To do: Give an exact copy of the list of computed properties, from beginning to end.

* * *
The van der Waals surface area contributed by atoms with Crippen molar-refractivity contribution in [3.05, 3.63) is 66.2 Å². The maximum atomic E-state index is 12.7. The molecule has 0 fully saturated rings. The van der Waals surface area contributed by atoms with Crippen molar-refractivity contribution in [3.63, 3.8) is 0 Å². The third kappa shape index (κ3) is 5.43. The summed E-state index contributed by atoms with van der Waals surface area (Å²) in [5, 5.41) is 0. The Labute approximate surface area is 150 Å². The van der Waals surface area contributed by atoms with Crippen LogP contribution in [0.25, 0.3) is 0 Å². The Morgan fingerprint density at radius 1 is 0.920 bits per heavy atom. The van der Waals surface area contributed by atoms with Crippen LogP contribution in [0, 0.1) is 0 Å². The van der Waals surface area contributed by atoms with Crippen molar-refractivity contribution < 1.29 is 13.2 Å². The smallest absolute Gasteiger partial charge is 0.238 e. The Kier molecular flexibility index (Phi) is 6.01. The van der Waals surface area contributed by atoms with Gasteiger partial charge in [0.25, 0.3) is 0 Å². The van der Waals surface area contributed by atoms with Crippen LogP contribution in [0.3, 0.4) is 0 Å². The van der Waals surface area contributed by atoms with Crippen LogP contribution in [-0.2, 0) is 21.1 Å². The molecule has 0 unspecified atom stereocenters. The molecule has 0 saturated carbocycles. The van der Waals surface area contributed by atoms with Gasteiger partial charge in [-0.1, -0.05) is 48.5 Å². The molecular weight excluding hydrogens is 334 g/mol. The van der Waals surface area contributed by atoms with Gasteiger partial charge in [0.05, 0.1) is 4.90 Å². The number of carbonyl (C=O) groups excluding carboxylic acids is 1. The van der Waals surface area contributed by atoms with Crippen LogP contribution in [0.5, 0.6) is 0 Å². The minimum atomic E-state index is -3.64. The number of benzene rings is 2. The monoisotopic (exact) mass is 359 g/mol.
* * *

The van der Waals surface area contributed by atoms with Crippen molar-refractivity contribution in [3.05, 3.63) is 66.2 Å². The maximum atomic E-state index is 12.7. The molecule has 0 fully saturated rings. The van der Waals surface area contributed by atoms with Crippen molar-refractivity contribution in [3.63, 3.8) is 0 Å². The third kappa shape index (κ3) is 5.43. The summed E-state index contributed by atoms with van der Waals surface area (Å²) in [5, 5.41) is 0. The Labute approximate surface area is 150 Å². The van der Waals surface area contributed by atoms with Crippen LogP contribution in [0.25, 0.3) is 0 Å². The Morgan fingerprint density at radius 1 is 0.920 bits per heavy atom. The van der Waals surface area contributed by atoms with Crippen LogP contribution in [0, 0.1) is 0 Å². The van der Waals surface area contributed by atoms with Crippen molar-refractivity contribution < 1.29 is 13.2 Å². The smallest absolute Gasteiger partial charge is 0.238 e. The Kier molecular flexibility index (Phi) is 6.01. The van der Waals surface area contributed by atoms with Gasteiger partial charge in [0.25, 0.3) is 0 Å². The van der Waals surface area contributed by atoms with Crippen LogP contribution in [0.3, 0.4) is 0 Å². The van der Waals surface area contributed by atoms with Crippen LogP contribution in [-0.2, 0) is 21.1 Å². The molecule has 0 unspecified atom stereocenters. The molecule has 0 saturated carbocycles. The van der Waals surface area contributed by atoms with Gasteiger partial charge in [-0.1, -0.05) is 48.5 Å². The molecular weight excluding hydrogens is 334 g/mol. The van der Waals surface area contributed by atoms with Gasteiger partial charge in [0.05, 0.1) is 4.90 Å². The number of carbonyl (C=O) groups excluding carboxylic acids is 1. The van der Waals surface area contributed by atoms with Crippen LogP contribution in [0.5, 0.6) is 0 Å². The minimum atomic E-state index is -3.64. The number of benzene rings is 2. The monoisotopic (exact) mass is 359 g/mol.